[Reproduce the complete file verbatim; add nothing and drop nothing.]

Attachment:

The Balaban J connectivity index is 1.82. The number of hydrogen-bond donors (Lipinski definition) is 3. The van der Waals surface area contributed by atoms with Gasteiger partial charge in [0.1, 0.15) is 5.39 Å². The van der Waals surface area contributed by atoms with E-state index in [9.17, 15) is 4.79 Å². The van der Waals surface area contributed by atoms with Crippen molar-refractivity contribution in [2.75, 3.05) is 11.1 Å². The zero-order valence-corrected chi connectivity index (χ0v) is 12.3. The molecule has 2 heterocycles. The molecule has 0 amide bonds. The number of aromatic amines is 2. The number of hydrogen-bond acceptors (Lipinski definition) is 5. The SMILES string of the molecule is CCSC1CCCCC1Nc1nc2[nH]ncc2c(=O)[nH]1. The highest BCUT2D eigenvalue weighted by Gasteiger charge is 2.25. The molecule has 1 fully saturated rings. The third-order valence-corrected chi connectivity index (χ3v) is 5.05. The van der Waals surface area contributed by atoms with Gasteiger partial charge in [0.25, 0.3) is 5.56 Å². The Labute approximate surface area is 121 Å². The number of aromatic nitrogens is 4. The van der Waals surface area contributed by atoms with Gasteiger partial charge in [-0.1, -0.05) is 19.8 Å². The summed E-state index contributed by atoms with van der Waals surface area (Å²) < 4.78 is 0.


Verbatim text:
The Balaban J connectivity index is 1.82. The number of hydrogen-bond donors (Lipinski definition) is 3. The van der Waals surface area contributed by atoms with Gasteiger partial charge in [0.1, 0.15) is 5.39 Å². The van der Waals surface area contributed by atoms with E-state index in [9.17, 15) is 4.79 Å². The van der Waals surface area contributed by atoms with Crippen molar-refractivity contribution in [2.75, 3.05) is 11.1 Å². The zero-order valence-corrected chi connectivity index (χ0v) is 12.3. The molecule has 2 heterocycles. The molecule has 0 amide bonds. The number of aromatic amines is 2. The number of hydrogen-bond acceptors (Lipinski definition) is 5. The SMILES string of the molecule is CCSC1CCCCC1Nc1nc2[nH]ncc2c(=O)[nH]1. The highest BCUT2D eigenvalue weighted by Gasteiger charge is 2.25. The molecule has 1 fully saturated rings. The third-order valence-corrected chi connectivity index (χ3v) is 5.05. The van der Waals surface area contributed by atoms with Gasteiger partial charge in [0.25, 0.3) is 5.56 Å². The Labute approximate surface area is 121 Å². The number of aromatic nitrogens is 4. The van der Waals surface area contributed by atoms with Gasteiger partial charge in [-0.1, -0.05) is 19.8 Å². The summed E-state index contributed by atoms with van der Waals surface area (Å²) < 4.78 is 0.